According to one embodiment, this invention may include a vessel for casting high purity silicon. The vessel may include a bottom, one or more sides rising from the bottom and forming a first volume. The vessel may include a second volume formed by an upper portion of one of the one or more sides and fluidly connecting to the first volume.

A vessel broadly includes a container for holding something, such as silicon feedstock. The vessel of this invention may include any suitable size and/or shape. The vessel may include one or more walls or sides, such as forming a generally circular shape, a generally elliptical shape, a generally triangular shape, a generally square shape, a generally rectangular shape, a generally hexagonal shape, a generally octagonal shape, and/or any other suitable shape or configuration.

The vessel may include any suitable number of walls, such as about 1, about 3, about 4, about 6, about 8, and/or the like. The walls may include straight and/or arcuate sections with any suitable angle or orientation, such as generally vertical, tapered inwards, tapered outwards and/or the like. Desirably, at least one of the one or more sides includes a first height that is less than a second height of the other walls, such as for combining with the second volume.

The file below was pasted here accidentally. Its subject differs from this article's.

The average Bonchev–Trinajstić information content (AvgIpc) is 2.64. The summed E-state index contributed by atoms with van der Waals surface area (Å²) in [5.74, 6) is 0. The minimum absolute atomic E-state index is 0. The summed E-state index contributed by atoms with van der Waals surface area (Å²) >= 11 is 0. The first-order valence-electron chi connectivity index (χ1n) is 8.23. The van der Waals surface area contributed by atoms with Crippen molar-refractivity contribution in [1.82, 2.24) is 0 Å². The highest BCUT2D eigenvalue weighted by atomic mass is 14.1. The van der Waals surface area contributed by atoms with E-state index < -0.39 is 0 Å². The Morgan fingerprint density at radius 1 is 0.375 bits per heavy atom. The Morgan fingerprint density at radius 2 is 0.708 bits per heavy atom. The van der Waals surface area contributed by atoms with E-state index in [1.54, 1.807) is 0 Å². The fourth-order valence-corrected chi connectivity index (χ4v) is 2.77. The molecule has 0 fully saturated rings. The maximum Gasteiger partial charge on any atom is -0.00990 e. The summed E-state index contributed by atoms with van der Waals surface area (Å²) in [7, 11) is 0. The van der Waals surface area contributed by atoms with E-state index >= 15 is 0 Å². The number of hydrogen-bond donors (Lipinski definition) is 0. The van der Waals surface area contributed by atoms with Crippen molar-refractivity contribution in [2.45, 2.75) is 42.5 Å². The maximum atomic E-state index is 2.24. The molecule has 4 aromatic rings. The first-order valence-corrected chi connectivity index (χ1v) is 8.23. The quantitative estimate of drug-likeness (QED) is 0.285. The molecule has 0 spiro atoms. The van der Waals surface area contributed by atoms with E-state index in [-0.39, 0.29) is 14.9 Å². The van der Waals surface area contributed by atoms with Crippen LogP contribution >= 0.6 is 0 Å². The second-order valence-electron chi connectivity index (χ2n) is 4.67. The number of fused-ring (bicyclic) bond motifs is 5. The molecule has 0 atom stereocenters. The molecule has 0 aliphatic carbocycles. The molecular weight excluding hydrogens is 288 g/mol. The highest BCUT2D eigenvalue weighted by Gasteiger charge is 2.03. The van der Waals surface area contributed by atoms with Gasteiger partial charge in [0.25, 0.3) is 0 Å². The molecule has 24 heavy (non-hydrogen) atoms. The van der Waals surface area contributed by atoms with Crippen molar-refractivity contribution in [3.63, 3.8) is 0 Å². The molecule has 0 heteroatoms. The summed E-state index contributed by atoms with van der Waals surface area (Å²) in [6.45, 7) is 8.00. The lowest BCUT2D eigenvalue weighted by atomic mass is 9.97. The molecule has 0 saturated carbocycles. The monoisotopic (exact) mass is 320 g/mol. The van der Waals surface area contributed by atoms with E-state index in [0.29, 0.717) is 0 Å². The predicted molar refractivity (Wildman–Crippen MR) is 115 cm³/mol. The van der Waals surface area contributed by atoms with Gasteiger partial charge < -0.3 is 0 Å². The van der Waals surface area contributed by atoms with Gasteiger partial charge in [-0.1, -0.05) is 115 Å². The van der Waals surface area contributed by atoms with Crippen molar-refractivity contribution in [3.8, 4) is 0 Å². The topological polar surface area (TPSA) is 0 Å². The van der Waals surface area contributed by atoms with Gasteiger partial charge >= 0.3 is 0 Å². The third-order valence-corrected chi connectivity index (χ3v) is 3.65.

The vessel desirably, includes a bottom or a base, at least generally opposite a top or a lid. Generally, but not necessarily, the bottom includes a closed or solid design. Generally, but not necessarily, the top includes an open design or aperture. In the alternative, a lid and/or a cover may be removable from the vessel.

The vessel can include a first volume or a primary space of any suitable size, such as at least about 0.1 meters cubed, at least about 0.2 meters cubed, at least about 0.5 meters cubed, at least about 1 meter cubed, and/or the like. The first volume can be formed and/or bounded by the bottom and the walls, for example. The vessel can include any suitable diameter, length, width, and/or height. According to one embodiment, a ratio of height to length can be about 0.5:1.0, about 1.0:1.0, about 1.0:0.5 and/or any other suitable proportion.

The width of the first volume may include any suitable distance, such as about 20 centimeters to about 200 centimeters, about 50 centimeters to about 120 centimeters, about 50 centimeters to about 70 centimeters, about 67 centimeters, and/or the like. The height of the first volume may include any suitable distance, such as about 5 centimeters to about 100 centimeters, about 15 centimeters to about 50 centimeters, about 30 centimeters to about 35 centimeters, about 32.5 centimeters, and/or the like.

The width of the second volume may include any suitable distance, such as about 1 centimeter to about 15 centimeters, about 2 centimeters to about 8 centimeters, about 4 centimeters, and/or the like. The depth (height) of the second volume may include any suitable distance, such as about 4 centimeters to about 25 centimeters, about 8 centimeters to about 15 centimeters, about 10.4 centimeters, and/or the like.